Miners' strike Orgreave inquiry refusal 'shameful'
An AM who represented striking miners on trial for the so-called "Battle of Orgreave" has condemned the refusal to hold an inquiry into police behaviour.
Pontypridd AM Mick Antoniw was a solicitor for some of the 90 miners charged over the clash in June 1984.
Their trial collapsed when police evidence was deemed unreliable.
The AM said it was "shameful" for the Independent Police Complaints Commission (IPCC) to say too much time had passed to pursue the allegations.
Around 10,000 strikers and 5,000 police were involved in one of the most notorious incidents of the year-long dispute at a coking plant near Rotherham, south Yorkshire.
South Yorkshire Police referred itself to the IPCC after a BBC documentary in 2012 claimed officers may have colluded in writing court statements.
The force also faced claims officers had used "excessive force" and gave false evidence in court.
IPCC deputy chair Sarah Green said: "These are events from more than 30 years ago, and I have considered the impact such a passage of time could have on an IPCC investigation and possible outcomes.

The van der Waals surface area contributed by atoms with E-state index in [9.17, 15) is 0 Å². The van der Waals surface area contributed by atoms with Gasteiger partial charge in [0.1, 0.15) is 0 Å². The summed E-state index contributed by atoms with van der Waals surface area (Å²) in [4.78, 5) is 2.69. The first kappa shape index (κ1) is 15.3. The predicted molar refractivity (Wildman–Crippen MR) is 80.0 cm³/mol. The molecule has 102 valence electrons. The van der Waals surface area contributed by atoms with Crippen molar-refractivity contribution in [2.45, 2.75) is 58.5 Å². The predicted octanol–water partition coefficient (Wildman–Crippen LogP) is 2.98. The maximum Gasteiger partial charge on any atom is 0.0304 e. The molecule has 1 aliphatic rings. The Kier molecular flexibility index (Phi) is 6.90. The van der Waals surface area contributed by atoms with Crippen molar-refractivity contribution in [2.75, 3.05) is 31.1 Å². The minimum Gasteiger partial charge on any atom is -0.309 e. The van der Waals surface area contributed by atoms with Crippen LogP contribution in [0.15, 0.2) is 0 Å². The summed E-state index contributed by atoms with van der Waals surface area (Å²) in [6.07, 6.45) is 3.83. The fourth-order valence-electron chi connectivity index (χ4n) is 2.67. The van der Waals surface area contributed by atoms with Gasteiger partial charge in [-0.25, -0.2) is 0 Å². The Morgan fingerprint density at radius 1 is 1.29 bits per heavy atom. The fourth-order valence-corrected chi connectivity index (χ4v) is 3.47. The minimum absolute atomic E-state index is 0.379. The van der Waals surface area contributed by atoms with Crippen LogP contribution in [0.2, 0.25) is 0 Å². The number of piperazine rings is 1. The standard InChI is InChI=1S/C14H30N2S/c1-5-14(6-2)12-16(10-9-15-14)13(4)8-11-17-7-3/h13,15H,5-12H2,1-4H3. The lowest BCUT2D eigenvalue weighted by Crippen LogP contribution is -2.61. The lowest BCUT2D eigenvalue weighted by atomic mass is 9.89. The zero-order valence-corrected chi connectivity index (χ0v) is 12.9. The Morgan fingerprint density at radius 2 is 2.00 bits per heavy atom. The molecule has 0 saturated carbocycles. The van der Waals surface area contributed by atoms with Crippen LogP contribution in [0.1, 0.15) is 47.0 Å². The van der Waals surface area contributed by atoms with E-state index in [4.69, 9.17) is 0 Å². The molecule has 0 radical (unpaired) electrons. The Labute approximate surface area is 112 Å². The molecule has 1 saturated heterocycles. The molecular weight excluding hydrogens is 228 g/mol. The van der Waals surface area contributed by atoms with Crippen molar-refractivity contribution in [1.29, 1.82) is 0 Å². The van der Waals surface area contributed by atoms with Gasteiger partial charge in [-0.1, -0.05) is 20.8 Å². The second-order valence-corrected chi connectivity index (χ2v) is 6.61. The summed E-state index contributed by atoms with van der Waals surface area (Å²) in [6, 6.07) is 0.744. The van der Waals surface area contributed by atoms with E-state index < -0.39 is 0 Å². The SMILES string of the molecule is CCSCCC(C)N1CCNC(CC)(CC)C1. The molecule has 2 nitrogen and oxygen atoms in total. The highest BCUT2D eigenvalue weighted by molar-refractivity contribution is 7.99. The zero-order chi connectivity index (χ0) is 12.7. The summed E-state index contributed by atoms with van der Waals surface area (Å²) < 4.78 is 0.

"In addition, because the miners arrested at Orgreave were acquitted or no evidence offered, there are no miscarriages of justice due to alleged police failures for the IPCC to investigate.
"Allegations of offences amounting to minor assaults could not be prosecuted due to the passage of time; and as many of the police officers involved in events at Orgreave are retired, no disciplinary action could be pursued."
Mr Antoniw, who represented three striking miners from Wales arrested at Orgreave, said: "I feel the decision not to pursue this matter to a proper inquiry is shameful."
"The attack on the miners was a politically planned event," he added.
"There was a major injustice and, even after all these years, there are Welsh miners who were injured and are entitled to answers as to what happened, why, and who was responsible," he said.